Fort St. James and area residents ride the Freedom Train

Local First Nations representatives are riding the Freedom Train - to Toronto.

Local First Nations representatives are riding the Freedom Train – to Toronto.

The Freedom Train is an initiative by the Yinka Dene Alliance, a group of Carrier and Sekani First Nations in northern B.C., and is a trip organized by the group to give attention to their opposition to the proposed Enbridge Northern Gateway Pipeline Project.

“It seems like they never get the message, no matter how many times we’ve told them no,” said Geraldine Thomas-Flurer, one of the coordinators of the effort for the Yinka Dene Alliance.

Chief Dolly Abraham of Takla Lake First Nation, Chief Jackie Thomas of Saik’uz First Nation, Chief Martin Louie of Fraser Lake, Hereditary Chief Tsoh Dih (Peter Erickson), Euphrasia Sam, Annie Sam, Cassandra Thomas and Elicia Prince, all of Nak’azdli First Nation, are all on the train bound for Toronto.

The idea came from a similar concept, the Constitutional Train, done back in 1980, when First Nations were trying to gain support for the recognition of aboriginal rights and title.

Dr. Sophie Thomas, grandmother of Thomas-Flurer, as well as Chief Jackie Thomas (before she was chief) were both on the train in 1980 from Sai’kuz First Nation.

The train will be going from northern B.C. across the country to Canada’s largest city, where the group of about 40 opponents of the project will then rally at Enbridge’s Annual General Meeting on May 9, 2012.

There were events scheduled in Jasper, Edmonton, Saskatoon and Winnipeg along the way to raise awareness for their cause and there will be a concert in Toronto on May 8 in solidarity with the group.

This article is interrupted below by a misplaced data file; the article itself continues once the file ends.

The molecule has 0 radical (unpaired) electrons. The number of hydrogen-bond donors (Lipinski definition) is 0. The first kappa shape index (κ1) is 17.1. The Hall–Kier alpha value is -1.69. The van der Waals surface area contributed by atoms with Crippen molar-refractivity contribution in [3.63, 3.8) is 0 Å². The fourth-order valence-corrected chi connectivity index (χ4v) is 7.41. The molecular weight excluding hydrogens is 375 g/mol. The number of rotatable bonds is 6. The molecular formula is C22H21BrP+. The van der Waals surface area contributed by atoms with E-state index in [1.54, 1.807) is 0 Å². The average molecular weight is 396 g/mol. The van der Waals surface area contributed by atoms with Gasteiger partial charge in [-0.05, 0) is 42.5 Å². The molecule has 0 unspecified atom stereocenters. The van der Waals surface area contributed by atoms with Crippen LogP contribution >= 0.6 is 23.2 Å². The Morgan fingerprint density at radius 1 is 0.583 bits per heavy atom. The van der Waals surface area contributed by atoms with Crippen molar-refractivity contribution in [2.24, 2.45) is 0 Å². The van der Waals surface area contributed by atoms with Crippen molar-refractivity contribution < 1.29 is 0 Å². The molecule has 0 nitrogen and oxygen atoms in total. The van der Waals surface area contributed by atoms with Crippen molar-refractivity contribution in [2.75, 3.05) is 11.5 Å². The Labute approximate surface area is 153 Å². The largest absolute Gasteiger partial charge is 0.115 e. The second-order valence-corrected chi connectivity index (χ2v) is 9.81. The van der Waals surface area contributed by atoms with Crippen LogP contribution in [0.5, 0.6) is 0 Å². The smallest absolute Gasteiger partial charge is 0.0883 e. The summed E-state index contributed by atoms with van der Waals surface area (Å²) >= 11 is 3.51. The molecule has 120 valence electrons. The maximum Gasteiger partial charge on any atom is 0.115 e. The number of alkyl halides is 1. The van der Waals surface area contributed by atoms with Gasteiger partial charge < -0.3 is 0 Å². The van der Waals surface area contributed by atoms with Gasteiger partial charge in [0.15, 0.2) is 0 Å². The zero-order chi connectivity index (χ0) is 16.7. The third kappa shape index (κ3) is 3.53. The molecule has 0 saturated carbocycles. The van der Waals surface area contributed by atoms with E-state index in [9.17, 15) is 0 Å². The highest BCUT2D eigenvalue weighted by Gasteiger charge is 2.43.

The group is carrying water from all their different territories and combining it with the water of the places they are visiting in water ceremonies to give thanks and draw attention to water usage and contamination in the tar sands, calling water a non-renewable resource.

“I don’t think that anything that Enbridge has to offer is worth the risk,” she said.

Thomas-Flurer said the preservation of B.C. as a fairly pristine place is important to keep the tourism and fishing industries alive and to protect the water.

“What we are trying to do is for everyone, it’s not a First Nations issue, it’s a human issue,” she said. “We want to keep B.C. beautiful.”

Upon the group’s arrival in Edmonton at midnight, they were met at the train station by local First Nations including drumming.

When she spoke to The Courier, the group had just finished rallying at the Alberta Legislature to send a message to the Ablerta premier she won’t be able to force the pipeline on B.C., said Thomas-Flurer.

She cited the recently announced B.C. NDP opposition to the pipeline and said she hopes the communities of Vanderhoof, Fort St. James, Fraser Lake and Burns Lake will come out in opposition to the project as well.

The entire contingent on the train is surviving on a shoestring budget, according to Thomas-Flurer, but has gotten help with people billeting the group and helping feed them along the way.

“We wouldn’t be able to do it without that support,” she said, adding the energy of the group is really high.

“If anything, Enbridge has brought our communities together like never before.”

She said they have been inspiring First Nations as they go to stand up for their beliefs.

“We’re only going to get stronger as we go across Canada,” she said.

The group will be presenting the Save the Fraser Declaration to the executives of Enbridge at the AGM in Toronto, which is a document signed by over 170 First Nations in Canada declaring their opposition to the Northern Gateway Project which would cross the headwaters of the Fraser River.

“Water is life, for our peoples and for all living things that depend on it. The Fraser River and its tributaries are our lifeline,” states the declaration. “We call on all who would place our land and waters at risk – we have suffered enough, we will protect our watersheds, and we will not tolerate this great threat to us and to all future generations.”

The Yinka Dene Alliance is made up of a coalition of First Nations whose territory covers over 25 per cent of the route of the proposed Northern Gateway project.

The project, which would cross over 750 rivers and streams carrying 525,000 barrels of tar sands oil a day 1,177 km from northern Alberta to Kitimat, B.C.. The crossings would include the Fraser, Skeena and Mackenzie watersheds.

The Freedom Train has left the area and will be rallying in Toronto May 9. For more information on their trip, check out: freedomtrain2012.com.

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